Reorganization of the intermediate filament (IF) network during axonal regeneration is accompanied by changes in the expression of various IF proteins. An increase in expression of the neuronal IF subunit gefiltin in goldfish retinal ganglion cells (RGCs) has been linked to the unique ability of the goldfish optic nerve to regenerate following injury. Evidence suggests that the optic tectum, the target of optic fibers, may regulate the expression of gefiltin during regeneration. To address this issue we examined gefiltin mRNA levels during optic fiber regeneration in the presence or absence of the tectum. We found that gefiltin mRNA levels in the RGCs of animals that received an optic nerve crush (ONC group) began increasing by 10 days, peaked from 20 to 38 days at 5.5-fold over normal, and declined to near normal values by 115 days. In animals that had the entire tectum removed as well as an optic nerve crush (ETR group), gefiltin mRNA levels increased by 10 days, peaked at 20 days at 5.5 to 6.5-fold over normal, and although they dropped slightly thereafter, they remained elevated at 5-fold over normal for at least 115 days. When axons regenerated to the ipsilateral tectal lobe as a result of a left tectal lobe removal and left eye removal surgery (LTR/LER group), the expression pattern of gefiltin mRNA paralleled that of the ONC group. We also found that the abundance of gefiltin subunits in the retina was elevated at 30 days of regeneration in ONC and ETR animals, and that levels in the nerve were reconstituted to 80% of normal by 30 days. These results demonstrate that increases in gefiltin mRNA and protein levels during optic nerve regeneration are independent of the tectum, whereas the downregulation of gefiltin mRNA levels in the late stages of regeneration is entirely dependent upon the tectum.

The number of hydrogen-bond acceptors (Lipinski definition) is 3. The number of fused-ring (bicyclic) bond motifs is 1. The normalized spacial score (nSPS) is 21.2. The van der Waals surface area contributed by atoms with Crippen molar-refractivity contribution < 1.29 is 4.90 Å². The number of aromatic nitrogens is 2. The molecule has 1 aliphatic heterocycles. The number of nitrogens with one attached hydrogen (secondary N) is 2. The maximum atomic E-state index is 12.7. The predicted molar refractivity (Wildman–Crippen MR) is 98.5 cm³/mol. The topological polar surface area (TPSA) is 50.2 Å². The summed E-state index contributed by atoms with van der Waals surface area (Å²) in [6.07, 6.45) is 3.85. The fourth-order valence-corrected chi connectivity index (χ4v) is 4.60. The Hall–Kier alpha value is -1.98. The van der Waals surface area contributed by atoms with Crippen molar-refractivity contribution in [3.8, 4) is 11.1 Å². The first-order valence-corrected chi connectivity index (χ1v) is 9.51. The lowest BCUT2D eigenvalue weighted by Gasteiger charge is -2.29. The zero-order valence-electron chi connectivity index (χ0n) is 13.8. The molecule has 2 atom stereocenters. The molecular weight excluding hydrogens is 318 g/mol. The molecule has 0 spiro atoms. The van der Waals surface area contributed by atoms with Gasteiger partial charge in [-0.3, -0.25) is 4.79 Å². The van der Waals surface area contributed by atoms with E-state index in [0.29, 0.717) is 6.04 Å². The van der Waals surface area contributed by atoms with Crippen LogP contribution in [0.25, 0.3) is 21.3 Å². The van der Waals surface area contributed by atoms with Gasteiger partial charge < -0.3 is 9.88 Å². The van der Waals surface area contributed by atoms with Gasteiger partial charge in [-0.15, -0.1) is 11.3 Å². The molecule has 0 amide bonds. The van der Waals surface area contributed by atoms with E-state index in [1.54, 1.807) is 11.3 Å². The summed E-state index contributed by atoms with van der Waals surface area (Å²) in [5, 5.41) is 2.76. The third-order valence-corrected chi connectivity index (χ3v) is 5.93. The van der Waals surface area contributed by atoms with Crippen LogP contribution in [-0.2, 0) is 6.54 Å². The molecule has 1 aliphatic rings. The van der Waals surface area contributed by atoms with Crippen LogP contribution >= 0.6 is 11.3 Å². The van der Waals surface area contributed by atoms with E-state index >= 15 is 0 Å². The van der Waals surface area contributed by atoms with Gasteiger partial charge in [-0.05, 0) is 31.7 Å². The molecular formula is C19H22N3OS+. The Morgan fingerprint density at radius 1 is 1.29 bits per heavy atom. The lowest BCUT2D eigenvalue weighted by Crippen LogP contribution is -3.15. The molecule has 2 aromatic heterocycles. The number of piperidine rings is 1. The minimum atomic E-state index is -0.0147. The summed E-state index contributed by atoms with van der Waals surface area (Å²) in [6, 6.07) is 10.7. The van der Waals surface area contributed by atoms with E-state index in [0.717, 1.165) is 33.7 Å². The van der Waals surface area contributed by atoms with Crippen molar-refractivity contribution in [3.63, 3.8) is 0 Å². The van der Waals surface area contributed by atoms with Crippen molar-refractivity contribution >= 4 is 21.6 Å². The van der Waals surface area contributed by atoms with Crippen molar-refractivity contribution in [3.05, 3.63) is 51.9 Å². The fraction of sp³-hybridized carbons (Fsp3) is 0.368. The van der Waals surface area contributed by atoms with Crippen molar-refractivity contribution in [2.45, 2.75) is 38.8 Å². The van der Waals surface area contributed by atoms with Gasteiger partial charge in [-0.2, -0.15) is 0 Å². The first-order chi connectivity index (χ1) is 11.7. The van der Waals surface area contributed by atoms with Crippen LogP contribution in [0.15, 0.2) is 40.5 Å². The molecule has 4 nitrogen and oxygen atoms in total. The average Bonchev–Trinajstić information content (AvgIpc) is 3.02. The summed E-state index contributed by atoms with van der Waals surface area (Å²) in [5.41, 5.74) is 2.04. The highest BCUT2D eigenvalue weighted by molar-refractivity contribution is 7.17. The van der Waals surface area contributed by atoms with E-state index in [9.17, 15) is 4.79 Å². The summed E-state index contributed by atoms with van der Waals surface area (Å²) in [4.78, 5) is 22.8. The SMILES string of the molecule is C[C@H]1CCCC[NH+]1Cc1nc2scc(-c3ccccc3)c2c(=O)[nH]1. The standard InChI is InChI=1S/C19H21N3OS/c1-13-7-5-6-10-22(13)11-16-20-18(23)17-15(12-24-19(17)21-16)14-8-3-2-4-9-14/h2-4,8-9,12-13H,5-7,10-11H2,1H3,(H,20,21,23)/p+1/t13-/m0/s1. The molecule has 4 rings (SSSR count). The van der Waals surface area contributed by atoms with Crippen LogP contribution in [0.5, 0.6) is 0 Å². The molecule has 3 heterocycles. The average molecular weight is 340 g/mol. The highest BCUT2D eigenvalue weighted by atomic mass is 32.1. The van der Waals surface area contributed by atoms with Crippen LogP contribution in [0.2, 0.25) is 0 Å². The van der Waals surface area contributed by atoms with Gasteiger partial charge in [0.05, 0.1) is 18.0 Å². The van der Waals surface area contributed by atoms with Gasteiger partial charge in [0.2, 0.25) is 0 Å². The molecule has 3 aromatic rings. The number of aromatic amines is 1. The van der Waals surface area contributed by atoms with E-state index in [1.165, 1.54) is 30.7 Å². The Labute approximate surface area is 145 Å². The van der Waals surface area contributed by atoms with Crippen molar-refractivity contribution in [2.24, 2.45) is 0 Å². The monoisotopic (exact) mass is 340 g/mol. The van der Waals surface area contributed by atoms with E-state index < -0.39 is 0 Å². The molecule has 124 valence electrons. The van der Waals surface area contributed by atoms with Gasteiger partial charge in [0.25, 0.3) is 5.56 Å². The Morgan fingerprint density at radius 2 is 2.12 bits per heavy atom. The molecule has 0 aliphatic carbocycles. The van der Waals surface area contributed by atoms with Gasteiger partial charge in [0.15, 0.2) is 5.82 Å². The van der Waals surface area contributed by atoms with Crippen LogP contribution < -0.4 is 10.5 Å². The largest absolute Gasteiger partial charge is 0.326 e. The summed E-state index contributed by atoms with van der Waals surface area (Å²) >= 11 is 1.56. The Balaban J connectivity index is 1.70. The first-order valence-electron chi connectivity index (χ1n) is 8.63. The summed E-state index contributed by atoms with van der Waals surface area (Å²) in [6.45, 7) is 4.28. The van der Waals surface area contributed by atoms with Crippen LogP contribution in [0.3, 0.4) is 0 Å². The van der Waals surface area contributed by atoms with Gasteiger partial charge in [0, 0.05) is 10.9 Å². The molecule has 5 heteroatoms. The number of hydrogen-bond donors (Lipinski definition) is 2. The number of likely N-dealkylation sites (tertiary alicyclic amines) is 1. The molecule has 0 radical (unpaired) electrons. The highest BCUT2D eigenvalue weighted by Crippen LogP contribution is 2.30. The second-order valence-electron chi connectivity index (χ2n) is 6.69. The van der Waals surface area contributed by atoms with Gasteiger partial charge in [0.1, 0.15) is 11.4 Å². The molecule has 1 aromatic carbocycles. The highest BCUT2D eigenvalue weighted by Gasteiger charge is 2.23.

Copyright 1998 Elsevier Science B.V.